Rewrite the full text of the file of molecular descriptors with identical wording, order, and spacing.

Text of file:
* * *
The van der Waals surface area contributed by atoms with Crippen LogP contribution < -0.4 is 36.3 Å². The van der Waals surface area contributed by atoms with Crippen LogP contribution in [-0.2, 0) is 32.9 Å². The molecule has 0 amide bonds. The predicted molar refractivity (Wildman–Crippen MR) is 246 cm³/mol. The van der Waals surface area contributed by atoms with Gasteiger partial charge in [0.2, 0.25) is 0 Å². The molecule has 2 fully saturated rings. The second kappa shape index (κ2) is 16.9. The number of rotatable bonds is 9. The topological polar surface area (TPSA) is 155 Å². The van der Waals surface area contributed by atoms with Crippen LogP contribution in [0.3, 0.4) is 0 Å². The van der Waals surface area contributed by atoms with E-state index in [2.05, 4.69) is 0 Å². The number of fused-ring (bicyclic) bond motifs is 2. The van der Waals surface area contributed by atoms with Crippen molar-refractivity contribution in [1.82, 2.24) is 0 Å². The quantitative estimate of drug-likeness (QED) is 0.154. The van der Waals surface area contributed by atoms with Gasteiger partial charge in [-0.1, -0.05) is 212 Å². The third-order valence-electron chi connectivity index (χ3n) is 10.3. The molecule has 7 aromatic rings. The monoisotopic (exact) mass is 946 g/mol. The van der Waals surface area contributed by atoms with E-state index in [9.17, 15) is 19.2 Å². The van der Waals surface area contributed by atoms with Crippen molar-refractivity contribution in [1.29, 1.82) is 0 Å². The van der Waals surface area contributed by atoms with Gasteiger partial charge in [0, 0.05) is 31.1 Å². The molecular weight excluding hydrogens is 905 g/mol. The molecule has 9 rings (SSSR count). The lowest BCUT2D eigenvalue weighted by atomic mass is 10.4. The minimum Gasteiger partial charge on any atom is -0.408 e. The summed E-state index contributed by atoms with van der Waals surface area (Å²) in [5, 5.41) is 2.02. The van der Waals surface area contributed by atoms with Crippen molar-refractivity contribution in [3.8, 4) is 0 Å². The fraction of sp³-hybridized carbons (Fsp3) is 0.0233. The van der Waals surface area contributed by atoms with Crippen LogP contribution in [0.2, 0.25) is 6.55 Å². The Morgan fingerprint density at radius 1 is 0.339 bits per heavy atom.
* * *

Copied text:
The van der Waals surface area contributed by atoms with Crippen LogP contribution < -0.4 is 36.3 Å². The van der Waals surface area contributed by atoms with Crippen LogP contribution in [-0.2, 0) is 32.9 Å². The molecule has 0 amide bonds. The predicted molar refractivity (Wildman–Crippen MR) is 246 cm³/mol. The van der Waals surface area contributed by atoms with Gasteiger partial charge in [0.2, 0.25) is 0 Å². The molecule has 2 fully saturated rings. The second kappa shape index (κ2) is 16.9. The number of rotatable bonds is 9. The topological polar surface area (TPSA) is 155 Å². The van der Waals surface area contributed by atoms with Crippen LogP contribution in [0.3, 0.4) is 0 Å². The van der Waals surface area contributed by atoms with E-state index in [2.05, 4.69) is 0 Å². The number of fused-ring (bicyclic) bond motifs is 2. The van der Waals surface area contributed by atoms with Crippen molar-refractivity contribution in [1.82, 2.24) is 0 Å². The quantitative estimate of drug-likeness (QED) is 0.154. The van der Waals surface area contributed by atoms with Gasteiger partial charge in [-0.1, -0.05) is 212 Å². The third-order valence-electron chi connectivity index (χ3n) is 10.3. The molecule has 7 aromatic rings. The monoisotopic (exact) mass is 946 g/mol. The van der Waals surface area contributed by atoms with E-state index in [9.17, 15) is 19.2 Å². The van der Waals surface area contributed by atoms with Crippen molar-refractivity contribution in [1.29, 1.82) is 0 Å². The van der Waals surface area contributed by atoms with Gasteiger partial charge in [0, 0.05) is 31.1 Å². The molecular weight excluding hydrogens is 905 g/mol. The molecule has 9 rings (SSSR count). The lowest BCUT2D eigenvalue weighted by atomic mass is 10.4. The minimum Gasteiger partial charge on any atom is -0.408 e. The summed E-state index contributed by atoms with van der Waals surface area (Å²) in [5, 5.41) is 2.02. The van der Waals surface area contributed by atoms with Crippen molar-refractivity contribution in [3.8, 4) is 0 Å². The fraction of sp³-hybridized carbons (Fsp3) is 0.0233. The van der Waals surface area contributed by atoms with Crippen LogP contribution in [0.2, 0.25) is 6.55 Å². The Morgan fingerprint density at radius 1 is 0.339 bits per heavy atom.